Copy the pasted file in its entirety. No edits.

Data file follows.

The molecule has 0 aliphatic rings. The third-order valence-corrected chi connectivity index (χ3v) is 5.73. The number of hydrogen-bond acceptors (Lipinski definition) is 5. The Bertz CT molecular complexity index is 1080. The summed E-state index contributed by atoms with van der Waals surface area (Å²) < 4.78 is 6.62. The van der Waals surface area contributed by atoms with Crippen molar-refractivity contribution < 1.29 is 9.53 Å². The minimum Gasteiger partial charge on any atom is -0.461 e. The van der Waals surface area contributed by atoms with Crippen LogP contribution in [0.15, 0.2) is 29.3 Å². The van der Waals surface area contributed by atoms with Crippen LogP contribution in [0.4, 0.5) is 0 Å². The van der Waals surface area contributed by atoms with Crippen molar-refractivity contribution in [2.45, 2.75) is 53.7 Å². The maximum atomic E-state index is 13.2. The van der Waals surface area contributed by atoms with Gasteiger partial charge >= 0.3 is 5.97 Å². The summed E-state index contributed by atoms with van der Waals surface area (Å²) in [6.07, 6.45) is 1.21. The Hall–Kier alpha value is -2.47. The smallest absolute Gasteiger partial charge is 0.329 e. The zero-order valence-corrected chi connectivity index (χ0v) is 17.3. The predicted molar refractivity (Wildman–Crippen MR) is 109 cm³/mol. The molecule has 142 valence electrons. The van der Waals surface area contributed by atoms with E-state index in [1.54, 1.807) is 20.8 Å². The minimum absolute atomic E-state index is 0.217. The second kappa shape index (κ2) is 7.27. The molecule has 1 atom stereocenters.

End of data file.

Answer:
The molecule has 0 aliphatic rings. The third-order valence-corrected chi connectivity index (χ3v) is 5.73. The number of hydrogen-bond acceptors (Lipinski definition) is 5. The Bertz CT molecular complexity index is 1080. The summed E-state index contributed by atoms with van der Waals surface area (Å²) < 4.78 is 6.62. The van der Waals surface area contributed by atoms with Crippen molar-refractivity contribution < 1.29 is 9.53 Å². The minimum Gasteiger partial charge on any atom is -0.461 e. The van der Waals surface area contributed by atoms with Crippen LogP contribution in [0.15, 0.2) is 29.3 Å². The van der Waals surface area contributed by atoms with Crippen LogP contribution in [0.4, 0.5) is 0 Å². The van der Waals surface area contributed by atoms with Crippen molar-refractivity contribution in [2.45, 2.75) is 53.7 Å². The maximum atomic E-state index is 13.2. The van der Waals surface area contributed by atoms with Gasteiger partial charge >= 0.3 is 5.97 Å². The summed E-state index contributed by atoms with van der Waals surface area (Å²) in [6.07, 6.45) is 1.21. The Hall–Kier alpha value is -2.47. The smallest absolute Gasteiger partial charge is 0.329 e. The zero-order valence-corrected chi connectivity index (χ0v) is 17.3. The predicted molar refractivity (Wildman–Crippen MR) is 109 cm³/mol. The molecule has 142 valence electrons. The van der Waals surface area contributed by atoms with E-state index in [1.54, 1.807) is 20.8 Å². The minimum absolute atomic E-state index is 0.217. The second kappa shape index (κ2) is 7.27. The molecule has 1 atom stereocenters.